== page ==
|Address:||425 St. Mary Avenue (217 Vaughan Street)|
|Other Work:||1946, 1959-60|
|Architects:||Frank and William Lount|
|Firms:||Waisman and Ross Architects|
|Contractors:||Frank R. Lount Construction|
|Tours:||Part of the QR Code Tour|
The distinctive curved lines and layered canopies of the Winnipeg Clinic make it a familiar landmark in Winnipeg's downtown. The building is composed of two distinct masses, a squat rectangular lower volume and an adjoining 12-storey tower with jutting winged canopies over slanted corner windows. A separate, unattached two-storey powerhouse, on the north-east portion of the site, completes the complex.
The original two-storey clinic was constructed in 1942 on land donated by Dr. Paul H.T. Thorlakson. Planning for the clinic began as early as 1938, when Thorlakson was in practise with Dr. Neil John Maclean. The intention was to build a combination medical clinic and research institute.
Local contractor Frank R. Lount and Son designed and built the structure. Frank Lount came to Winnipeg from Ontario and became a successful builder and late developer whose impact has been significant, most notably in the St. James neighbourhood. Together with his son, William D. Lount, who was trained in architecture in California, Lount developed the Silver Heights Area in the 1950s as well as several commercial properties and apartments in the area. Their use of distinctive rough-hewn pink limestone is a trademark, here used on a wall projection to accent the tower's corner canopies. Lount Senior and Junior designed and constructed both the original clinic and the first major addition in 1946.
With its sparse lines and plain face, the early clinic echoed the Art Deco Winnipeg Auditorium across the street. To reduce any impact on essential war-time supplies of steel, the clinic is a solid masonry structure. It has two storeys, with a sash window along Vaughan Street and a ground-to-roof glass brick corner window. Three additional glass-block columns on the south elevation provide light to an interior stair landing. The building is sheathed in limestone, its colour matched in the 1946 addition. The later 1956-60 addition's pink limestone is a slightly lighter shade. This pink-hued limestone had not previously been used or sold by the quarries. It had been stored underwater and was of a grade that could not be cut into the standard four-inch thick sheets normally used for architectural cladding.
A major addition was made to the Winnipeg Clinic after the war. In 1946 the Lounts were awarded the task of tripling the capacity of the 1942 building. They opted for a more modern look that used the St. Mary portion of the site. With dimensions of 77 x 63 feet, the new clinic offices rose five storeys and were constructed at a cost of roughly $350,000.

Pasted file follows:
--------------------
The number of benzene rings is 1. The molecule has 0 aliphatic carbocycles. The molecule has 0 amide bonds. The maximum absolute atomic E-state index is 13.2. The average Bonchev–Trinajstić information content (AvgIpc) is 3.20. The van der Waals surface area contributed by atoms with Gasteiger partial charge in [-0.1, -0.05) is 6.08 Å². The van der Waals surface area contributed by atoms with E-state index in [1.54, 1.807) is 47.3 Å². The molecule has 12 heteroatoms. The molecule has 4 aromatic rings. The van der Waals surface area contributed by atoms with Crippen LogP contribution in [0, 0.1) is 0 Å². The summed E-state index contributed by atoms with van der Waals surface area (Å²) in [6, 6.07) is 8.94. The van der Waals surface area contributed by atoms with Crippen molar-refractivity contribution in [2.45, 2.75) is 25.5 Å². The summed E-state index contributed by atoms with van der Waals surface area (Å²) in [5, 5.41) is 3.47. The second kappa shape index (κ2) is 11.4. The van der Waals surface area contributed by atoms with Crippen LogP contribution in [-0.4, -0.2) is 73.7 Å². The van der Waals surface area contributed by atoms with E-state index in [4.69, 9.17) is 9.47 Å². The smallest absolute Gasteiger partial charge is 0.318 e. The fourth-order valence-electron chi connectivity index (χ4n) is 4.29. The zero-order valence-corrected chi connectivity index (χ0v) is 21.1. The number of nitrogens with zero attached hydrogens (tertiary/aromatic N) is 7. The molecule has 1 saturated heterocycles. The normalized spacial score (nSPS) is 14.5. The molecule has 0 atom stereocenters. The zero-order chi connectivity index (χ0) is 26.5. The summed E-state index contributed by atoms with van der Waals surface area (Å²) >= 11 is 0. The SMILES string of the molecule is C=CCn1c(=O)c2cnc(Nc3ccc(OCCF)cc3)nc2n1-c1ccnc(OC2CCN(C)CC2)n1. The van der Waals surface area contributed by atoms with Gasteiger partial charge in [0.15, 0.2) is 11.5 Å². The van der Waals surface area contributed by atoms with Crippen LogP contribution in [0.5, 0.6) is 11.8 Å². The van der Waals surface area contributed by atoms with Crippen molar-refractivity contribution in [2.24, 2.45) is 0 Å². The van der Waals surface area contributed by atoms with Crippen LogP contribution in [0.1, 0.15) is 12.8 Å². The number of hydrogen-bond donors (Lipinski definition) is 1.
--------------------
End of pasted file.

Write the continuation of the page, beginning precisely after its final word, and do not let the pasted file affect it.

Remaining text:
The 1946 addition gave the Winnipeg Clinic a more contemporary look. The addition featured banks of windows on the building's south elevation, shaded by massive canopies that seem to pass through the stone divider. These windows are in the central waiting rooms of each floor. The interior matches the exterior features; a curved information desk was located in the main hall. A new elevator was also added, and its rooftop housing was similarily clad in pink limestone.
The clinic erected its own powerhouse in 1946 to meet the demands of more sophisticated machines that required a guaranteed source of power. The structure was utilitarian in appearance and contained boilers, a transformer vault, a laundry sterilizer, an air conditioning unit, a coal bin, and a lounge and kitchen for its growing staff. By 1951, there were 42 medical doctors in the clinic, which supported nearly 100 ancillary staff.
In 1952, Frank R. Lount and Son was recalled to construct an "alteration and addition" to the clinic. The addition was built in only four months for $3,500. It is a single-storey, 22 x 16 feet.
Another major addition, launched in 1959 and completed in 1961, added six storeys and a penthouse, bringing the building to its current size. This time, Frank R. Lount and Son was the contractor for a design developed by Winnipeg architects Waisman and Ross. Changes in medical engineering that occurred from 1946 to 1959 required updated mechanical and electrical service. This final addition also used concrete, steel and masonry, with precast floors. The cost was $395,000.